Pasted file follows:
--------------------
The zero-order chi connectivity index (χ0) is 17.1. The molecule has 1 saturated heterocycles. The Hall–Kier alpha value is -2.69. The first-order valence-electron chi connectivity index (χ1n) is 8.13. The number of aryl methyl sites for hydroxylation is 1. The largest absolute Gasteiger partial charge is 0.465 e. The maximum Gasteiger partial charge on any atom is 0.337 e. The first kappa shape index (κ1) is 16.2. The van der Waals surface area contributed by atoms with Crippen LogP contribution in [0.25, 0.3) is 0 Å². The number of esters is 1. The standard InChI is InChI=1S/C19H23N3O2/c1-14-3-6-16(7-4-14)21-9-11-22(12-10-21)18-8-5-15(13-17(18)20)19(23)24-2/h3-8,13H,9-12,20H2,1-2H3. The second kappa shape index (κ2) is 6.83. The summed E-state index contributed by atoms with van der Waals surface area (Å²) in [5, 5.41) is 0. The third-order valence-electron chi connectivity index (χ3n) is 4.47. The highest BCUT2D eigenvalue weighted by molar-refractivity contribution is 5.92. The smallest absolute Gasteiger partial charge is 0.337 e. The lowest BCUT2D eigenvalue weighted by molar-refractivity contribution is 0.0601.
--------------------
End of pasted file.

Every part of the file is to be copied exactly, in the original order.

The zero-order chi connectivity index (χ0) is 17.1. The molecule has 1 saturated heterocycles. The Hall–Kier alpha value is -2.69. The first-order valence-electron chi connectivity index (χ1n) is 8.13. The number of aryl methyl sites for hydroxylation is 1. The largest absolute Gasteiger partial charge is 0.465 e. The maximum Gasteiger partial charge on any atom is 0.337 e. The first kappa shape index (κ1) is 16.2. The van der Waals surface area contributed by atoms with Crippen LogP contribution in [0.25, 0.3) is 0 Å². The number of esters is 1. The standard InChI is InChI=1S/C19H23N3O2/c1-14-3-6-16(7-4-14)21-9-11-22(12-10-21)18-8-5-15(13-17(18)20)19(23)24-2/h3-8,13H,9-12,20H2,1-2H3. The second kappa shape index (κ2) is 6.83. The summed E-state index contributed by atoms with van der Waals surface area (Å²) in [5, 5.41) is 0. The third-order valence-electron chi connectivity index (χ3n) is 4.47. The highest BCUT2D eigenvalue weighted by molar-refractivity contribution is 5.92. The smallest absolute Gasteiger partial charge is 0.337 e. The lowest BCUT2D eigenvalue weighted by molar-refractivity contribution is 0.0601.